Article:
Help Children Gain Reading Confidence
Children who struggle to pronounce words or stumble while they read may feel discouraged and lack confidence. It may be difficult for parents to know how to help their child build their confidence.
If children don’t see their parents as a teacher, they may feel that parents can’t understand their struggles or even know how to encourage them in the way that they need to be encouraged.
Readability requires children to read stories out loud. This is how the reading tutor can determine when a child struggles. But it can also help the tutor identify when the child needs encouragement and feedback.
Children also might feel more comfortable reading to their virtual tutor. Maybe children feel that parents correct them too much. Or children may feel that their parents correct them before they are able to figure out the word on their own.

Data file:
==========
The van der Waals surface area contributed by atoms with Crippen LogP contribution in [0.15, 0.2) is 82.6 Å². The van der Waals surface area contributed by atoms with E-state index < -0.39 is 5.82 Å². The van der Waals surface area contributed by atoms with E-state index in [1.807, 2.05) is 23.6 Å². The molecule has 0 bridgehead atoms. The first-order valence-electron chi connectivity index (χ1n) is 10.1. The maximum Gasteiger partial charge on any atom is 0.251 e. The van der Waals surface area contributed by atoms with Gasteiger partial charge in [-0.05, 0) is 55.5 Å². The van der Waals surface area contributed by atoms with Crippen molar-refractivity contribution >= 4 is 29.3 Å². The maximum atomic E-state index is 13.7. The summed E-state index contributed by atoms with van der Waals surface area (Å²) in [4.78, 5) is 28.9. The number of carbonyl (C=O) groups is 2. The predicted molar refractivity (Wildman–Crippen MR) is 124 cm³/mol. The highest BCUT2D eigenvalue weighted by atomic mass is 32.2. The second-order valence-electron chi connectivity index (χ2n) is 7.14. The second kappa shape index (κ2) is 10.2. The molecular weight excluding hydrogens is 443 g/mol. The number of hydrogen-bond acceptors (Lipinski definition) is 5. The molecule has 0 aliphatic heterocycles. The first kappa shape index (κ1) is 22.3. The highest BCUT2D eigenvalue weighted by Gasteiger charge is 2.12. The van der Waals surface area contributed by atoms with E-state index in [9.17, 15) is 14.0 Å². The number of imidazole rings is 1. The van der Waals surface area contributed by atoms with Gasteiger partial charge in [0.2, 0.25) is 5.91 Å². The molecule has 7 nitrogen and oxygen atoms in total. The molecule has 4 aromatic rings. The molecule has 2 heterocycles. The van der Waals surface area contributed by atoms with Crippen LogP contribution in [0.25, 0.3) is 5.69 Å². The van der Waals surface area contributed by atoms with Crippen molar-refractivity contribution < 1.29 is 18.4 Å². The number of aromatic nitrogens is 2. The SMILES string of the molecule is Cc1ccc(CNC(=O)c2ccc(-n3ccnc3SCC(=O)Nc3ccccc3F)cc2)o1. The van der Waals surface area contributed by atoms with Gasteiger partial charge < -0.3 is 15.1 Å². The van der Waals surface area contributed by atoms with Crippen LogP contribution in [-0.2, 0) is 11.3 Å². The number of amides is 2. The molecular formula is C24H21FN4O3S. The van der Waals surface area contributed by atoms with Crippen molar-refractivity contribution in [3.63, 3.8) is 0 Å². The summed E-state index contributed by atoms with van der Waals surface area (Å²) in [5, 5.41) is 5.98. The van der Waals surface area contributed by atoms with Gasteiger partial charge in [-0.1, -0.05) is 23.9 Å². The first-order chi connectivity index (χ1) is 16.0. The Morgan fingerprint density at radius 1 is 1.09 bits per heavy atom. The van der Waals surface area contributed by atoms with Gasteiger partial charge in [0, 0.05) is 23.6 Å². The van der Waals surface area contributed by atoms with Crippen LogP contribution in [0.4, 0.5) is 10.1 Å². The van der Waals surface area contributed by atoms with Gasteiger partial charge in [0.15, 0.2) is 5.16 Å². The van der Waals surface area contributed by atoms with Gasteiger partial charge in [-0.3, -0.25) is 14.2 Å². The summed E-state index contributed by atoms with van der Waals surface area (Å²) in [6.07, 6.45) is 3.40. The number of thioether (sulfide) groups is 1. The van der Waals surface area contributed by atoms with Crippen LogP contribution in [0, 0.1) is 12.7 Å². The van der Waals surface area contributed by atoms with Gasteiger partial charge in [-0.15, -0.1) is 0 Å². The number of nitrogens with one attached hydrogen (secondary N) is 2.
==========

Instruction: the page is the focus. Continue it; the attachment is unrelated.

With a virtual tutor, children can gain help and confidence!
Parents Understand their Child’s Progress
Acting as a teacher or as a reading tutor may leave parents unsure if their child is advancing…or if their help is actually helping. A parent might not know how to ascertain their child’s progress or know if their child is gaining proficiency.
With a reading program, parents can discover all their child’s reading data…including their progress. Readability gives parents a special portal called the Parent Dashboard that displays all the reading data for their child.
Parents can view the child’s current reading level, the words read per minute (fluency) and see how long their child has used Readability. Parents can instantly understand if their child is advancing and progressing. And this reading data via the Parent Dashboard can be compiled into a report and emailed to the child’s teacher.